Since the outbreak of the novel corona virus disease 2019 (COVID-19) at the end of 2019, specific antiviral drugs have been lacking. A Chinese patent medicine Toujiequwen granules has been promoted in the treatment of COVID-19. The present study was designed to reveal the molecular mechanism of Toujiequwen granules against COVID-19. A network pharmacological method was applied to screen the main active ingredients of Toujiequwen granules. Network analysis of 149 active ingredients and 330 drug targets showed the most active ingredient interacting with many drug targets is quercetin. Drug targets most affected by the active ingredients were PTGS2, PTGS1, and DPP4. Drug target disease enrichment analysis showed drug targets were significantly enriched in cardiovascular diseases and digestive tract diseases. An "active ingredient-target-disease" network showed that 57 active ingredients from Toujiequwen granules interacted with 15 key targets of COVID-19. There were 53 ingredients that could act on DPP4, suggesting that DPP4 may become a potential new key target for the treatment of COVID-19. GO analysis results showed that key targets were mainly enriched in the cellular response to lipopolysaccharide, cytokine activity and other functions. KEGG analysis showed they were mainly concentrated in viral protein interaction with cytokine and cytokine receptors and endocrine resistance pathway. The evidence suggests that Toujiequwen granules might play an effective role by improving the symptoms of underlying diseases in patients with COVID-19 and multi-target interventions against multiple signaling pathways related to the pathogenesis of COVID-19.


Subject(s)
COVID-19 Drug Treatment , Drugs, Chinese Herbal/pharmacology , Medicine, Chinese Traditional , SARS-CoV-2/genetics , Antiviral Agents/chemistry , Antiviral Agents/pharmacology , COVID-19/genetics , COVID-19/virology , Cyclooxygenase 1/genetics , Cyclooxygenase 2/genetics , Dipeptidyl Peptidase 4/genetics , Drugs, Chinese Herbal/chemistry , Drugs, Chinese Herbal/classification , Gene Expression Regulation, Viral/drug effects , Humans , Quercetin/genetics , SARS-CoV-2/drug effects , SARS-CoV-2/pathogenicity , Signal Transduction/drug effects
5.
Neuromolecular Med ; 23(1): 184-198, 2021 03.
Article in English | MEDLINE | ID: covidwho-871558

ABSTRACT

Ergothioneine (ET) is a naturally occurring antioxidant that is synthesized by non-yeast fungi and certain bacteria. ET is not synthesized by animals, including humans, but is avidly taken up from the diet, especially from mushrooms. In the current study, we elucidated the effect of ET on the hCMEC/D3 human brain endothelial cell line. Endothelial cells are exposed to high levels of the cholesterol oxidation product, 7-ketocholesterol (7KC), in patients with cardiovascular disease and diabetes, and this process is thought to mediate pathological inflammation. 7KC induces a dose-dependent loss of cell viability and an increase in apoptosis and necrosis in the endothelial cells. A relocalization of the tight junction proteins, zonula occludens-1 (ZO-1) and claudin-5, towards the nucleus of the cells was also observed. These effects were significantly attenuated by ET. In addition, 7KC induces marked increases in the mRNA expression of pro-inflammatory cytokines, IL-1ß IL-6, IL-8, TNF-α and cyclooxygenase-2 (COX2), as well as COX2 enzymatic activity, and these were significantly reduced by ET. Moreover, the cytoprotective and anti-inflammatory effects of ET were significantly reduced by co-incubation with an inhibitor of the ET transporter, OCTN1 (VHCL). This shows that ET needs to enter the endothelial cells to have a protective effect and is unlikely to act via extracellular neutralizing of 7KC. The protective effect on inflammation in brain endothelial cells suggests that ET might be useful as a nutraceutical for the prevention or management of neurovascular diseases, such as stroke and vascular dementia. Moreover, the ability of ET to cross the blood-brain barrier could point to its usefulness in combatting 7KC that is produced in the CNS during neuroinflammation, e.g. after excitotoxicity, in chronic neurodegenerative diseases, and possibly COVID-19-related neurologic complications.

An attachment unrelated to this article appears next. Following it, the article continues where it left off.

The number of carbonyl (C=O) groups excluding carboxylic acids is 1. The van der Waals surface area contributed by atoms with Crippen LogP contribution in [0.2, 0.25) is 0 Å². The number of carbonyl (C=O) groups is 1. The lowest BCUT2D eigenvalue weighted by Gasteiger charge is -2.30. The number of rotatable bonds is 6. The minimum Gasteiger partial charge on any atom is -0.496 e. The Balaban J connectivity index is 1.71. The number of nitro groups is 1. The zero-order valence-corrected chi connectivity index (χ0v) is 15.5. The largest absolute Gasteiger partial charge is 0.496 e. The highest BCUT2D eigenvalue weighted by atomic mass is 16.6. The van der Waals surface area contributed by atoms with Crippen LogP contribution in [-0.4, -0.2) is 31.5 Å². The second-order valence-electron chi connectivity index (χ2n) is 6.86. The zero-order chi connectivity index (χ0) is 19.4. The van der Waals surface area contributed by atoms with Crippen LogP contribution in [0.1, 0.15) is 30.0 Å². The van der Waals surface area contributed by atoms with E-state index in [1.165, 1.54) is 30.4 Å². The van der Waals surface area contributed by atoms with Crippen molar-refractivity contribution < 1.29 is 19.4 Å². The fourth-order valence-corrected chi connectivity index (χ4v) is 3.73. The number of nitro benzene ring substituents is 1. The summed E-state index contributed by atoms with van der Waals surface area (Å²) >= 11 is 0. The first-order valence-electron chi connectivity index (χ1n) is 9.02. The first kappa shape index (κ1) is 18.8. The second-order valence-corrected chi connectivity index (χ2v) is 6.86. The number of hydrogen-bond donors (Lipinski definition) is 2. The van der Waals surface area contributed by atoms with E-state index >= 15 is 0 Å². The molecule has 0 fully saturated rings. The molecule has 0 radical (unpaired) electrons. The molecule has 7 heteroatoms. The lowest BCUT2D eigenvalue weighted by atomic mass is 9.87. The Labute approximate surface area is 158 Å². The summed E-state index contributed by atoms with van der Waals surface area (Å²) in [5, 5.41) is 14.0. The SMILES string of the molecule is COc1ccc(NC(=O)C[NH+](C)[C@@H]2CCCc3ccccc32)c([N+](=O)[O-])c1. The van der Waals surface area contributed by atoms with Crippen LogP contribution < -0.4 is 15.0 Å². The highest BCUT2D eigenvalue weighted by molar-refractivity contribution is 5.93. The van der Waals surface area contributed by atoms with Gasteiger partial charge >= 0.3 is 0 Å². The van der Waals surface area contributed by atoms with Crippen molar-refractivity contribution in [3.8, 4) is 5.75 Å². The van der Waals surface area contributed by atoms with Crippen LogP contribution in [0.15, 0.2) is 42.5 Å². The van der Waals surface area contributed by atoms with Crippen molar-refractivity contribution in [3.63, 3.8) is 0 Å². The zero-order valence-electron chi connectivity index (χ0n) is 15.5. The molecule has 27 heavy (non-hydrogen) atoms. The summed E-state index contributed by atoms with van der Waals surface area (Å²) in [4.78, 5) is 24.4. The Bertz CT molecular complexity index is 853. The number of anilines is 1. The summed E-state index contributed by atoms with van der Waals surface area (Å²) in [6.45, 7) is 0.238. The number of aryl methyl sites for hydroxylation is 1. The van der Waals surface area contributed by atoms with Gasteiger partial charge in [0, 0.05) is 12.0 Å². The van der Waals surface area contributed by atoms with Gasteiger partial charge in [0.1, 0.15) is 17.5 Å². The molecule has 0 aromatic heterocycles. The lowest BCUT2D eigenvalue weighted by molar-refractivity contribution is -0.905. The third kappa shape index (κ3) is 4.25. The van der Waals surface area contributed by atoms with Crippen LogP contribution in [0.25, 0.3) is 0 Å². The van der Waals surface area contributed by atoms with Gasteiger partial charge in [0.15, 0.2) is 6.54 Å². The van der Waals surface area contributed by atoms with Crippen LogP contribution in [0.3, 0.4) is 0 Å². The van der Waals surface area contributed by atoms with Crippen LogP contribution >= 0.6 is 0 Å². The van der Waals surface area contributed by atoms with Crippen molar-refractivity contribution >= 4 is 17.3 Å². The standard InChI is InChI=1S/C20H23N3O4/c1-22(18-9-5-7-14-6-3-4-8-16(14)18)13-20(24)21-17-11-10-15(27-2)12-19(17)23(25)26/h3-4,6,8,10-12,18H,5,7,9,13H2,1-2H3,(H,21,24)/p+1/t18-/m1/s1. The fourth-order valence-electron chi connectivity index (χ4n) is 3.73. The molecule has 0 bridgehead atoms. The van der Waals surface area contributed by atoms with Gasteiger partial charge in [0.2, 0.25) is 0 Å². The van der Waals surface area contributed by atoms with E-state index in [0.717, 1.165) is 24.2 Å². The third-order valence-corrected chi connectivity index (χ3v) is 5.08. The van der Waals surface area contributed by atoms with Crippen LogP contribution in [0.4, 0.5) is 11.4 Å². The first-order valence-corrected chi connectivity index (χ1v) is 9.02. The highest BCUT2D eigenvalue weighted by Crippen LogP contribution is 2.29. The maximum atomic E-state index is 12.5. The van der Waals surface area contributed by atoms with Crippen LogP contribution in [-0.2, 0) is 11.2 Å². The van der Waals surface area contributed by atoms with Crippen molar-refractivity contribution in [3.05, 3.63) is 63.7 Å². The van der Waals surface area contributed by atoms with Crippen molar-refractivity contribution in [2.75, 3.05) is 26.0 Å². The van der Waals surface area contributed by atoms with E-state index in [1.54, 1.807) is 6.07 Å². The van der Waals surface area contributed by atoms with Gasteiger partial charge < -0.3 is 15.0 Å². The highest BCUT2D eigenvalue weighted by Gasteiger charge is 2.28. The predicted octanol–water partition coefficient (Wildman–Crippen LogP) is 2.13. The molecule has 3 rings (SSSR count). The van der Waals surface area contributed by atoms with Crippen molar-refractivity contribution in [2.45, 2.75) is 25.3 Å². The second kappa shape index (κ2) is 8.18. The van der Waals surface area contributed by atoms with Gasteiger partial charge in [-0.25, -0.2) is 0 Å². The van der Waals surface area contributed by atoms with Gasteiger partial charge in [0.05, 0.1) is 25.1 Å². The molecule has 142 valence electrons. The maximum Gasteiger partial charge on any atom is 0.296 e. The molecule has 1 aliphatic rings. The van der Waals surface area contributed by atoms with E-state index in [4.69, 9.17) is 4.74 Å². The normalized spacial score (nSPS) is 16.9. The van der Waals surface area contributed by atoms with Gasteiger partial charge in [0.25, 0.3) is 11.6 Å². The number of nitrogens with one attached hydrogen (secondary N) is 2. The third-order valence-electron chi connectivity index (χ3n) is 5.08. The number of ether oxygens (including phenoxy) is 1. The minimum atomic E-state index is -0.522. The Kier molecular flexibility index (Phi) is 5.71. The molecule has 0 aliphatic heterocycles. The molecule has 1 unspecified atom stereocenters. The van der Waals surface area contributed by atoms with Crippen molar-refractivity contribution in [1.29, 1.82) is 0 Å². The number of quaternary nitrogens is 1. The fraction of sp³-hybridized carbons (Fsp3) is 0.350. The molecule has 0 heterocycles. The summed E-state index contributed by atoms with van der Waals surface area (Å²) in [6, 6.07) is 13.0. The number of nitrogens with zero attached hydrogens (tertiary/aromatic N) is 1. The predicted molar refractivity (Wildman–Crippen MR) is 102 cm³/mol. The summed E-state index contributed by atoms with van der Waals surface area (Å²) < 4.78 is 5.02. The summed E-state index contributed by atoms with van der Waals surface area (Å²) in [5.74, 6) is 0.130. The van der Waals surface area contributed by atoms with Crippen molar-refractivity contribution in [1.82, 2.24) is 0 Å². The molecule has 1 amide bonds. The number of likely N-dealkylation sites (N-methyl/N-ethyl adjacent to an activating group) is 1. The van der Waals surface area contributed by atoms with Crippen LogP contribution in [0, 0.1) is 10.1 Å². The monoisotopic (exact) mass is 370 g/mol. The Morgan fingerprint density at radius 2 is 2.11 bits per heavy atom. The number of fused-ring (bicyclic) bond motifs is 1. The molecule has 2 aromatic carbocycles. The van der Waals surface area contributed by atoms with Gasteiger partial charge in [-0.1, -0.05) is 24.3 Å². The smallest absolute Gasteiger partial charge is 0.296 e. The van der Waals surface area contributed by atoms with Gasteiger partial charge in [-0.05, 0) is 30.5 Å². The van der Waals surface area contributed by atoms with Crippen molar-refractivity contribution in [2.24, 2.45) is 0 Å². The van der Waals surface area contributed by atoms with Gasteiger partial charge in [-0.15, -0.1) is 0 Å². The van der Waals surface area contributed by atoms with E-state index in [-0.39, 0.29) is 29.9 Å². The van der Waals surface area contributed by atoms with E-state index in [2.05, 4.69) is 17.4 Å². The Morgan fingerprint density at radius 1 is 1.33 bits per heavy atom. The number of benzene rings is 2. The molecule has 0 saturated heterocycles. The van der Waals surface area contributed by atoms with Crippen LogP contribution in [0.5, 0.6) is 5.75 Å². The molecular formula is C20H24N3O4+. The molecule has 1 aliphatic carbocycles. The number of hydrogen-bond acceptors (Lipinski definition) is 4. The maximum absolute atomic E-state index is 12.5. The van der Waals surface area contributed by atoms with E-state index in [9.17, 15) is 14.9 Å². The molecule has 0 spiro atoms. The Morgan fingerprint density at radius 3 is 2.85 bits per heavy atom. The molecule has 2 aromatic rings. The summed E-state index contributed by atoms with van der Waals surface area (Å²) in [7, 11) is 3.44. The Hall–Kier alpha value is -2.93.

Subject(s)
Antioxidants/pharmacology , COVID-19/complications , Endothelial Cells/drug effects , Ergothioneine/pharmacology , Ketocholesterols/toxicity , Nervous System Diseases/prevention & control , Neuroprotective Agents/pharmacology , Antioxidants/pharmacokinetics , Apoptosis/drug effects , Biological Transport , Blood-Brain Barrier , Brain/blood supply , Brain/cytology , Cell Line , Cholesterol/metabolism , Claudin-5 , Cyclooxygenase 2/biosynthesis , Cyclooxygenase 2/genetics , Cytokines/biosynthesis , Cytokines/genetics , Drug Evaluation, Preclinical , Ergothioneine/pharmacokinetics , Humans , Microvessels/cytology , Nervous System Diseases/etiology , Neuroprotective Agents/pharmacokinetics , Nitric Oxide Synthase Type II/metabolism , Nitric Oxide Synthase Type III/metabolism , Organic Cation Transport Proteins , RNA, Messenger/biosynthesis , RNA, Messenger/genetics , Symporters , Zonula Occludens-1 Protein
SELECTION OF CITATIONS
SEARCH DETAIL